BCC To Offer majority Of Courses As Virtual Or Online

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PITTSFIELD, Mass. — Berkshire Community College (BCC) will host the majority of its courses this spring 2021 in either hybrid or online options for its students.
 
The majority of BCC's courses will remain online or in a hybrid education model as the school continues to provide a safe learning environment during the COVID-19 pandemic. BCC’s spring semester begins on Jan. 25, 2021.
 
93 percent of all classes, except for nursing and physical therapy assistant classes, will be taught by faculty in an online or hybrid model.
 
"BCC made this decision by engaging every faculty member who is teaching and asked them to be a part of the decision making for their classes and their students," Adam Klepetar, interim Provost said. "The process for deciding how to teach classes in the spring is collaborative and is intended to meet pedagogical, access, and equity issues. Our primary goal is to ensure the safest environment possible."
 
 Nursing, physical therapy assistant, STEM, and a few other classes and labs have been in-person this fall, with strict social distancing and face-covering guidelines, as well as deep cleaning by BCC’s Facilities team between every class.
 
In a joint statement issued by the Massachusetts Association of Community Colleges, Ellen Kennedy, President of BCC, joined with the other community colleges across the Commonwealth to say:
 
"As Presidents of the fifteen Massachusetts Community Colleges, monitoring public health conditions, ensuring safety for our campus community, and maintaining high-quality academic instruction are top priorities during this pandemic. Therefore, the fifteen community colleges will continue to offer primarily remote, online, and hybrid learning, with limited in-person courses, in the Spring 2021 semester. Each college will continue to provide students with the services and support they need to succeed while tracking local public health conditions. We are hopeful that making this decision early will give our students, faculty, and staff, who are already balancing the impacts of the COVID-19 pandemic and the economic recession, the necessary time to prepare for the Spring semester. We look forward to serving all who rely on Massachusetts Community Colleges for an affordable, safe, and flexible higher education experience."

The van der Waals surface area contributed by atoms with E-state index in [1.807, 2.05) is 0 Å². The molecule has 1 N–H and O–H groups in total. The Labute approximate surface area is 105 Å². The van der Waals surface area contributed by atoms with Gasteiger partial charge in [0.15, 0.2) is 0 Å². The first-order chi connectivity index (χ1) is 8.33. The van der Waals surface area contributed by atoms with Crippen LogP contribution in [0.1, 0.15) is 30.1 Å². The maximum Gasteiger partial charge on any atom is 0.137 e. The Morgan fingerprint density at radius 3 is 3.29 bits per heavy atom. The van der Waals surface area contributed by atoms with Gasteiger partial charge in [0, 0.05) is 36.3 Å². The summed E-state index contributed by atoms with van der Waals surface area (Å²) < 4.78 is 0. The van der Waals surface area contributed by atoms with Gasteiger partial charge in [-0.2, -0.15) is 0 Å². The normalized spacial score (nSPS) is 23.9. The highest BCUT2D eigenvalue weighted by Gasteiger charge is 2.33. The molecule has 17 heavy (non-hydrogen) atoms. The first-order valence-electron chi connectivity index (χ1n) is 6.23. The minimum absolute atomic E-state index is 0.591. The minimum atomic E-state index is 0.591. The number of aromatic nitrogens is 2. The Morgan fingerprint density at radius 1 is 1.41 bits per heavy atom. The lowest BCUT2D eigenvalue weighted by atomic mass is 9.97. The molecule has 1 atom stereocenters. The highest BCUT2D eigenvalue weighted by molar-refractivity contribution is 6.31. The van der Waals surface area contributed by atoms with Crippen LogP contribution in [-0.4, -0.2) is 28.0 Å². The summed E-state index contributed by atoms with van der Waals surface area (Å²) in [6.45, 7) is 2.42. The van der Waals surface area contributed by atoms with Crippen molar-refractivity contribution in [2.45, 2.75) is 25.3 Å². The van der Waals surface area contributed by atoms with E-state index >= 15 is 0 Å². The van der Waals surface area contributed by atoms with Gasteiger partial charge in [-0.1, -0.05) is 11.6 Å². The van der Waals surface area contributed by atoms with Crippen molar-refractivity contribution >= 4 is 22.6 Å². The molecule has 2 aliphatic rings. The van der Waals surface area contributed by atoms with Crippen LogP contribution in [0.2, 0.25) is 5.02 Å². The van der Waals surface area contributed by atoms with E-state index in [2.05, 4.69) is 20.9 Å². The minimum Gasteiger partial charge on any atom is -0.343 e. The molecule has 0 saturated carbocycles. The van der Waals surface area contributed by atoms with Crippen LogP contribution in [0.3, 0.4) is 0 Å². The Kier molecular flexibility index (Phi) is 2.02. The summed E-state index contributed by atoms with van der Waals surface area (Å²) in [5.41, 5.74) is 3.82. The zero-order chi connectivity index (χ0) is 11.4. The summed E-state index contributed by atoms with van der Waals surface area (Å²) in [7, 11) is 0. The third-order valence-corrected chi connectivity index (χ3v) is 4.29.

Spring registration for current students begins on Nov. 2, known as the Priority Registration period. Applicants and new students can register beginning Nov. 16 – and the class schedule is available at www.berkshirecc.edu/spring.
 
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Pittsfield Seeks Solutions to Daytime Warming Shelters for Homeless

By Brittany PolitoiBerkshires Staff

PITTSFIELD, Mass. — Mayor Linda Tyer this week said the city of Pittsfield is feeling discouraged from the lack of community organizations willing to host a warming shelter that will house homeless individuals during the hours that the St. Joseph's temporary winter shelter on Maplewood Avenue is closed.

"We're concerned too, and we're feeling quite discouraged that a number of our community partners have declined our request to help with a daytime warming center but we're not going to give up," she said at Tuesday's City Council meeting.

Ward 7 Councilor Anthony Maffuccio addressed the mayor with two petitions in regard to the homeless population.

Maffuccio requested that the mayor, or other departments or organizations, provide an update on the plans for a warming station for the homeless and that the mayor develops a task force for the purpose of developing a permanent housing solution for chronically homeless residents.

These petitions were both referred to Tyer by the council.

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